The catalogue suggests that visitors examine the evidence, ask questions, listen to a wide variety of voices from the era “and make up your own mind about the struggle that almost tore apart these United States.” That’s open-ended enough not to get the Archives into trouble, even in these cranky times.

The Archives’ centennial exhibit took a top-own approach. It focused on the big names -- Abraham Lincoln and Jefferson Davis, Ulysses S. Grant and Robert E. Lee -- and marched chronologically through the war from Fort Sumter to Appomattox.

The new exhibition takes a thematic approach. Part I, which was open April 30 to Sept. 6, was called “Beginnings.” Part II, which runs through April 17, is “Consequences” with sections devoted to Spies and Conspiracies, Invention and Enterprise, Prisoners and Casualties, Emancipations, and Endings and Beginnings. The exhibition is the most extensive display ever assembled from the Archives’ Civil War holdings.

The exhibition works hard to disabuse visitors of the notion that documents are just dull pieces of paper. It displays personal letters, photos, lists, posters, telegrams and diagrams -- many retrieved from dusty files since the centennial.

It contains a facsimile of the Emancipation Proclamation Lincoln issued Jan. 1, 1863. The Archives also arranged for a rare showing of the fragile, original proclamation this week.

It also shows a sad letter from a slave in Maryland named Annie Davis. She wrote Lincoln on April 25, 1864, asking if she was free. No response has been found, but the exhibit notes that the answer to her question would have been no. Slavery continued in Maryland until Nov. 1, 1864.

© 2010 Marsha Mercer. All rights reserved.

Thursday, November 4, 2010

Lovers or fighters? GOP will decide -- Nov. 4, 2010 column


After their midterm victories, most Republican leaders sounded like boyfriends reunited with their sweeties after a bad breakup. They murmured sweet nothings about how this time they’ll really listen.

“A second chance, a golden opportunity,” likely House majority leader, Rep. Eric Cantor, R-Va., said on CBS. Senator-elect Marco Rubio, Republican from Florida, called the election “a second chance for Republicans to be what they said they were going to be, not so long ago.”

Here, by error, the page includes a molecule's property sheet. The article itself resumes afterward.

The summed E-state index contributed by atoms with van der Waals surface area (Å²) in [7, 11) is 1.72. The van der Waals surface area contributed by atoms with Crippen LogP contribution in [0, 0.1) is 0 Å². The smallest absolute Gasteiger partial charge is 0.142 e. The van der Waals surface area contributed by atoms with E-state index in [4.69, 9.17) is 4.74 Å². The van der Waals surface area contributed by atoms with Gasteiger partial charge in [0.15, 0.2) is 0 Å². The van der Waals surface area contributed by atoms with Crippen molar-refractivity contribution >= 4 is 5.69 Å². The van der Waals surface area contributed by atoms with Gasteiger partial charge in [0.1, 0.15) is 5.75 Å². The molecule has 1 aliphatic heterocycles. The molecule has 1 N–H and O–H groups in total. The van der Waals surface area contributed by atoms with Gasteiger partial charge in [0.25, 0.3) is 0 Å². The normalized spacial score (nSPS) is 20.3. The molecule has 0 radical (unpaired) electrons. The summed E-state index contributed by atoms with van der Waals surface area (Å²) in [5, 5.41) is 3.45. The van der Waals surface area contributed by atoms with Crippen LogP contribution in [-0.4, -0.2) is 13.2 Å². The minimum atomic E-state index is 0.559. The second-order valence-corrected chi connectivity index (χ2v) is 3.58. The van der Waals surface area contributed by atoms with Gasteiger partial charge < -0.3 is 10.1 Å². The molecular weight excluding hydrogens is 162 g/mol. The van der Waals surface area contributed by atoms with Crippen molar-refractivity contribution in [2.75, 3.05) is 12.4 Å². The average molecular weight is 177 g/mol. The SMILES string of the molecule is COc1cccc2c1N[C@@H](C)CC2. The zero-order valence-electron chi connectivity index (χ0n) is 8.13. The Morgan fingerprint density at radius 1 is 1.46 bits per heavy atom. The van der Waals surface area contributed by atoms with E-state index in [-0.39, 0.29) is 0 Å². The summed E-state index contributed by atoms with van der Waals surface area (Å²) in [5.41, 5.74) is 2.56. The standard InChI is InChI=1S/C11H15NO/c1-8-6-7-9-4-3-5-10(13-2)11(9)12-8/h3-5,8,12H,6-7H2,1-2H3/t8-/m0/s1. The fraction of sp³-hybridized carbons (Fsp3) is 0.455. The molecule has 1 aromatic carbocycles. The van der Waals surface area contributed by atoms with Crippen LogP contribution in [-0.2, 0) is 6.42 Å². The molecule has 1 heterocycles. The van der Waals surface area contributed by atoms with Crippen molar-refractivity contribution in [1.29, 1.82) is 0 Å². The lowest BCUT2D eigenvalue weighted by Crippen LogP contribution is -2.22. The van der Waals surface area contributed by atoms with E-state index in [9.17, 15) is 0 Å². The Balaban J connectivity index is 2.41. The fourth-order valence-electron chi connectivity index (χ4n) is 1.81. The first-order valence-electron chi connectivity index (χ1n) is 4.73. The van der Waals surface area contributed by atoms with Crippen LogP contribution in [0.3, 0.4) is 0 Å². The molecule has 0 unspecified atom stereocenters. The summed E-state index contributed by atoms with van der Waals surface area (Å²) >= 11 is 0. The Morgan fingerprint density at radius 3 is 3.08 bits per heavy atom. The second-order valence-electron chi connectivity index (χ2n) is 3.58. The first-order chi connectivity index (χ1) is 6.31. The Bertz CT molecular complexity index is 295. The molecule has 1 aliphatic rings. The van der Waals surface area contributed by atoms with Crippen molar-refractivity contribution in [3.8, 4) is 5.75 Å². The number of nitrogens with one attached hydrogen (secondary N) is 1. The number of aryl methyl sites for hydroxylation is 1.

“What we got was a second chance,” former Rep. Tom Davis, R-Va., declared on National Public Radio. “Voters had thrown us out the last two times and they’re saying, ‘We’re going to give you a second chance,’ but we come into this on probation.”

And then there was Sen. Mitch McConnell, R-Ky.

The top Republican in the Senate said Republicans’ top priority the next two years must be to defeat President Barack Obama. After McConnell took some heat for his fighting tone, he went even further.

“The fact is, if our primary legislative goals are to repeal and replace the health spending bill; to end the bailouts; cut spending; and shrink the size and scope of government, the only way to do all of those things is to put someone in the White House who won’t veto any of these things,” McConnell said in a speech Thursday to the Heritage Foundation.

“We can hope the president will start listening to the electorate,” he said. “But we can’t plan on that.”

It would be foolish, McConnell said, to expect Republicans to reverse actions of the last two years as long as a Democrat holds the veto pen.

You have to hand it to McConnell. He doesn’t mind exhibiting raw partisanship even when most of his colleagues are sugarcoating their intentions.

The 2012 campaign is already underway, and McConnell’s goal is to capture the Senate as well as the White House. Republicans expect to hold at least 47 seats going into 2012, when 23 Democrats but only 10 Republicans are up for re-election. The numbers are in Republicans’ favor, and McConnell sees no reason to mess with success.

Far from apologizing for the “party of no,” McConnell credits the midterm victories to Republicans sticking together in “principled opposition” to Obama’s policies. The election was a report card, and voters gave Obama an F, he said.

One way to continue distinguishing themselves from Obama, McConnell said, is for Republicans to force repeated votes on repealing the new health law. They won’t be able to kill it, but they can force Obama to “defend the indefensible” over and over, McConnell told the conservative think tank where his wife Elaine Chao, labor secretary to President George W. Bush, now works.

Obama, in his post-election news conference, warned it would be misreading the election results “if we thought that the American people want to see us for the next two years relitigate arguments that we had over the last two years.” He did indicate some willingness to tinker with the law, however. Exit polls found voters evenly split between wanting to repeal the law and wanting to keep and expand it.

The president has invited Democratic and Republican leaders to the White House for a meeting Nov. 18. Unfortunately, when Republicans were blocking him at every turn early on, Obama waited 18 months to invite McConnell for a one-on-one meeting. McConnell finally sat down alone with the president in August.

Obama says he wants to work with Republicans, but he has shown little appetite yet for changing course, which McConnell and other Republicans say is necessary. Obama now says people wrongly believed his emergency attempts to fix the economy were part of his agenda for bigger government.

Republicans who are about to take control of the House have started talking about their own agendas, which they say reflect what they’ve heard from voters. Cantor put out a 22-page document of House reforms and spending cuts.

But here’s the thing. Voters rewarded the “party of no” in 2010. Next time, Republicans will be running on their own record. For years, some have pushed such ideas as partially privatizing Social Security and Medicare for workers under 55, two goals of the likely House Budget chairman, Rep. Paul Ryan, R-Wis.

Voters “didn’t fall in love with Republicans. They fell out of love with Democrats,” McConnell said.

We’ll see whether voters fall in love with Republicans by 2012.

© 2010 Marsha Mercer. All rights reserved.